Dear Aunt Vadge,
My boyfriend and I had sex for the first time last week. We were both virgins and he used a condom. We were very careful to make sure it didn’t tear or come off or anything like that. I also peed afterwards like I had always been told.
The next day I noticed a weird smell from my vagina. I don’t know how to explain it. It wasn’t really fishy, but it didn’t smell good or normal. Then I started my period. I thought maybe the smell was just from my period, though I had never noticed it before. The smell went away after a day or two though. I assumed I was right about the smell being caused by my period.
A couple days after my period ended we had sex again. We also used a condom this time as well and were careful. Afterwards the smell was back. I honestly meant to mention it to him, but just forgot. I then forgot about the smell as well so I’m not sure if it went away before we had sex again three days later. Then I noticed the smell again.
I’ve considered going to the doctor, I’m just trying to find time during the day. I read somewhere that it could just be the condom. Could that be it? I don’t want to suggest he buy different ones if it doesn’t make any sense anyway.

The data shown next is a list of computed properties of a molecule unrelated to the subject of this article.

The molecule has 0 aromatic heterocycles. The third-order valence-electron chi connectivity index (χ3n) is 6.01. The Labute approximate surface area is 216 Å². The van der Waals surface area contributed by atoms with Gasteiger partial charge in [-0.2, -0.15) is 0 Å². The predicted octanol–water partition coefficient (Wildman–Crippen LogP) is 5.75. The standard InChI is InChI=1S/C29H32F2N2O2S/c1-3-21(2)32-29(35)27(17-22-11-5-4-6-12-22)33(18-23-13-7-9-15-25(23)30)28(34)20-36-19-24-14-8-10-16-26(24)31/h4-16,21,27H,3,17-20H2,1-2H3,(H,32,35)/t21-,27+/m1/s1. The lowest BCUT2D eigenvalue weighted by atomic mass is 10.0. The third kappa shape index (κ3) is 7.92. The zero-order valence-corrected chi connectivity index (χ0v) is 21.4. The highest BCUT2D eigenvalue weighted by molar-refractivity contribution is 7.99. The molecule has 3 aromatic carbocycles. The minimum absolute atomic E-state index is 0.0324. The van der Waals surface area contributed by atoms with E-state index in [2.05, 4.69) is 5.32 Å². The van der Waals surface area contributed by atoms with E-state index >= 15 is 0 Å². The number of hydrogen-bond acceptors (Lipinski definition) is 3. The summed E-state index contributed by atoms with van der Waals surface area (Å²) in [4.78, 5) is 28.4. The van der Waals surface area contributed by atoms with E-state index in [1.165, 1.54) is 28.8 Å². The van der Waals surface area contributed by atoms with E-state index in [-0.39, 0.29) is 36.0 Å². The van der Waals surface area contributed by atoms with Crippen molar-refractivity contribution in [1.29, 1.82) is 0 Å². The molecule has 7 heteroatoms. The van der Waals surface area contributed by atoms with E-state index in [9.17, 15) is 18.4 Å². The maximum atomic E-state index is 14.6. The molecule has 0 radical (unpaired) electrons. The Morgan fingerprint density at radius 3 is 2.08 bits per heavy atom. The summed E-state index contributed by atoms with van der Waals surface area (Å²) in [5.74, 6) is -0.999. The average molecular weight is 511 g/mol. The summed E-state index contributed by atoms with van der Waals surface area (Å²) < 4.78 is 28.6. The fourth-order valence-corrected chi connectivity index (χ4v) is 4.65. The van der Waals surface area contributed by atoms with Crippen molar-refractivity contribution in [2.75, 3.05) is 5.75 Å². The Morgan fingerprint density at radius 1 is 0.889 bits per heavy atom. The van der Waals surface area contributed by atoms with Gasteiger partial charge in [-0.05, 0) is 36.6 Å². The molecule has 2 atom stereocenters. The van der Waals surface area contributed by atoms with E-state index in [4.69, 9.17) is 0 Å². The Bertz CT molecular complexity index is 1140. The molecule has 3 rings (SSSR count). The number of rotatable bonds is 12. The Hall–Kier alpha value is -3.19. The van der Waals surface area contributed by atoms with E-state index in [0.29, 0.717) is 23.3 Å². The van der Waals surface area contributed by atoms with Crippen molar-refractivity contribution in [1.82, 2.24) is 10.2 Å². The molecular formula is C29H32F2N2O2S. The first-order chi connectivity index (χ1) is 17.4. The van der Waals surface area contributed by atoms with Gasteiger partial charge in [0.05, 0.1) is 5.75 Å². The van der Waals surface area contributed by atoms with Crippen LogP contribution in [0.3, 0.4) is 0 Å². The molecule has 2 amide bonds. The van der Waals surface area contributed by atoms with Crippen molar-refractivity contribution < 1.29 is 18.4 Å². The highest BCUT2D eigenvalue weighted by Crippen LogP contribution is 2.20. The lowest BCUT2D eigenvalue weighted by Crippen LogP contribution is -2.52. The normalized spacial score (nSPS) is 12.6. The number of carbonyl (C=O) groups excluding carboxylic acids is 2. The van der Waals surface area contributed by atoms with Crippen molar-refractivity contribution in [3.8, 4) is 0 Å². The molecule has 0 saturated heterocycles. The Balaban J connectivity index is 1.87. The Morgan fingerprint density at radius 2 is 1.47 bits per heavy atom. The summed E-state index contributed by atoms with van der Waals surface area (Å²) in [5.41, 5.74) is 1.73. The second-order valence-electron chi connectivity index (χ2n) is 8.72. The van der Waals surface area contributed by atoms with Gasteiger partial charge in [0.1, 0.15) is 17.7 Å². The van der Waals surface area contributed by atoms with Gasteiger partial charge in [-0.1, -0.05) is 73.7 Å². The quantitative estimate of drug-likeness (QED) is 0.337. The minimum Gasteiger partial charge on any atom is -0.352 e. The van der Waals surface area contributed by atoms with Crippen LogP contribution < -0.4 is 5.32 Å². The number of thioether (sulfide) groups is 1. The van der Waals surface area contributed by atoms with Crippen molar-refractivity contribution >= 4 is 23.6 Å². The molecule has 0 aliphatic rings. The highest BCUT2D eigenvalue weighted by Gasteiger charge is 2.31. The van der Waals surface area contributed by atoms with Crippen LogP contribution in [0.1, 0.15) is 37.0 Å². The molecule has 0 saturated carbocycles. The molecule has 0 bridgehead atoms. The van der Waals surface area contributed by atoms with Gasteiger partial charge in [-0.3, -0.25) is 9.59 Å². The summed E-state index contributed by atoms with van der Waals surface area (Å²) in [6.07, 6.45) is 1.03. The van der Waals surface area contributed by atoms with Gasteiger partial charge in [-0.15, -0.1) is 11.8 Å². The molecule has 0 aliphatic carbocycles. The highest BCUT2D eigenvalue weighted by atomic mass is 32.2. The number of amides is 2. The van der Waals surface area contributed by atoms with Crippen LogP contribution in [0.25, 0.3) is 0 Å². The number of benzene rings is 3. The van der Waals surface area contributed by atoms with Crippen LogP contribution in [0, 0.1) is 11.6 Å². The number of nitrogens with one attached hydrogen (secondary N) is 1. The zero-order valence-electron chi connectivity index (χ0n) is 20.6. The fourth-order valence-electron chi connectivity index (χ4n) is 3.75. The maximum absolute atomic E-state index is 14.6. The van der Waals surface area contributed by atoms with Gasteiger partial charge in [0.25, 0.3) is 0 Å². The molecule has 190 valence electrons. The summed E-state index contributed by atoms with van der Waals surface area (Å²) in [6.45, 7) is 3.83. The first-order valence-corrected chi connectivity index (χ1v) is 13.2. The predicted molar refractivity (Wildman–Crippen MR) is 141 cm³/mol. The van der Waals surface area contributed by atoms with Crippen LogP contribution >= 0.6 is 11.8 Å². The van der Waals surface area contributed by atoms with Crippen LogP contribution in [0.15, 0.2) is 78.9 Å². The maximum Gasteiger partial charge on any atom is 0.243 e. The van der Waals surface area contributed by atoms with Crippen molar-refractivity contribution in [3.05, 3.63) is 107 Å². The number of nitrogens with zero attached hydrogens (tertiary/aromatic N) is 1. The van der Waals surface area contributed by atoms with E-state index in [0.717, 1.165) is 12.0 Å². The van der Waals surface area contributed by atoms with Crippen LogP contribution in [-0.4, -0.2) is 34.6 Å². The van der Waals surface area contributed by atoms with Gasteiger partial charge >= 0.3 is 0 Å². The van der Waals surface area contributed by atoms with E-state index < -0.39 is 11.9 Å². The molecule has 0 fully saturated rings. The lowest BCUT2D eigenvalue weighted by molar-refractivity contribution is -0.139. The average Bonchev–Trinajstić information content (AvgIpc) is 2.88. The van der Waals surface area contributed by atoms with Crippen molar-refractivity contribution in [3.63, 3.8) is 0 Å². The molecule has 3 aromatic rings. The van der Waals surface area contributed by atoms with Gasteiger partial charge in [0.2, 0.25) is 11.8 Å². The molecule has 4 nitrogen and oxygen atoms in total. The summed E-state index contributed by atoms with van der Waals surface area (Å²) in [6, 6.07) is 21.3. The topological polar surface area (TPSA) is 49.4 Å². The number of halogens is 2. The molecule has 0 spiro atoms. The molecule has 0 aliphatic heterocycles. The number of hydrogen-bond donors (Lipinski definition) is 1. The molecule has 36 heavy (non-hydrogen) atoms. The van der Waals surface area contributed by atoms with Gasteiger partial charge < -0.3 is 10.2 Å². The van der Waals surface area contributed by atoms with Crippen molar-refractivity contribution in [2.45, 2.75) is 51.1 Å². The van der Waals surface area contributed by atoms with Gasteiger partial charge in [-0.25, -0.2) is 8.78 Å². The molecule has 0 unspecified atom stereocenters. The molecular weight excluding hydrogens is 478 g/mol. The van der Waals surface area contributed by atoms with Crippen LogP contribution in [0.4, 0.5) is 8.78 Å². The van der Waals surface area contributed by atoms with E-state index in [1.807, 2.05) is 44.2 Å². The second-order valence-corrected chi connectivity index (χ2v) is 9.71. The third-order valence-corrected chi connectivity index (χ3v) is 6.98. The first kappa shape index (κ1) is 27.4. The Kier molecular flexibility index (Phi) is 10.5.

It seems like it could definitely be a result of the condom, and I would advise you to try a different brand. Smells are almost always due to bacteria, just like when food or milk or something goes off. Bacteria cause smells. If the condom is causing a reaction in your vagina, bacteria might be getting temporarily out of whack, causing smells.
Once you have tried another brand, you can also boost your vagina’s microbial ecosystem by taking a round of probiotics designed for women. These should be found in the refrigerator, and be of a high quality. If you can’t afford probiotics (they can get pricey), I would advise eating a broad range of live fermented foods. They must be alive though – anything that has been pasteurised is no good, because the good bacteria are dead. Only use plain varieties – extra added sugar and other flavours are not usually good for bacteria. Making them at home is a good idea.
You can find a range of fermented food ideas here. Ferments are easy and cheap to make at home, so there is really no need to spend a lot of money unless making your own is not a viable option. You can introduce some foods into the vagina directly, including live yoghurt and milk kefir, which contain lactobacilli, a group of probiotic bacteria found naturally in the vagina. This can boost your natural defences, so when you use condoms, the problem may not reappear. You need strong colonies to avoid weird smells and bacterial imbalances now and into the future, so keep this in mind. Weird smells = bad bacteria.